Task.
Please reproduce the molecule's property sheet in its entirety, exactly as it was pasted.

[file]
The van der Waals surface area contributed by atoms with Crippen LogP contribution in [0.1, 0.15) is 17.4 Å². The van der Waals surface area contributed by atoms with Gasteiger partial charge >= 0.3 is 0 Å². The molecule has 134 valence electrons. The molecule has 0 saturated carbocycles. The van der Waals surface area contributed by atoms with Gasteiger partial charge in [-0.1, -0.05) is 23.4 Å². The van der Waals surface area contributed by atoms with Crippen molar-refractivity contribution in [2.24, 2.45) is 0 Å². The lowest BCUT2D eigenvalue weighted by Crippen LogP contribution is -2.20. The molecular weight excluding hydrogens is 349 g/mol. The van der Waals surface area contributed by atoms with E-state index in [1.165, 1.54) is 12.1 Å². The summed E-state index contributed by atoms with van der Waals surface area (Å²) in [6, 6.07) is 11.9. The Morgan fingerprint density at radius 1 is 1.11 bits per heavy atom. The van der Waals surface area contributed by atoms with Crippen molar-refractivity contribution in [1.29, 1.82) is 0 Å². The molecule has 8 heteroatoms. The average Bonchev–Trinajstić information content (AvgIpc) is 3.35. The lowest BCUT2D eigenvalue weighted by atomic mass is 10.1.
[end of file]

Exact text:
The van der Waals surface area contributed by atoms with Crippen LogP contribution in [0.1, 0.15) is 17.4 Å². The van der Waals surface area contributed by atoms with Gasteiger partial charge >= 0.3 is 0 Å². The molecule has 134 valence electrons. The molecule has 0 saturated carbocycles. The van der Waals surface area contributed by atoms with Gasteiger partial charge in [-0.1, -0.05) is 23.4 Å². The van der Waals surface area contributed by atoms with Crippen molar-refractivity contribution in [2.24, 2.45) is 0 Å². The lowest BCUT2D eigenvalue weighted by Crippen LogP contribution is -2.20. The molecular weight excluding hydrogens is 349 g/mol. The van der Waals surface area contributed by atoms with E-state index in [1.165, 1.54) is 12.1 Å². The summed E-state index contributed by atoms with van der Waals surface area (Å²) in [6, 6.07) is 11.9. The Morgan fingerprint density at radius 1 is 1.11 bits per heavy atom. The van der Waals surface area contributed by atoms with Crippen molar-refractivity contribution in [1.29, 1.82) is 0 Å². The molecule has 8 heteroatoms. The average Bonchev–Trinajstić information content (AvgIpc) is 3.35. The lowest BCUT2D eigenvalue weighted by atomic mass is 10.1.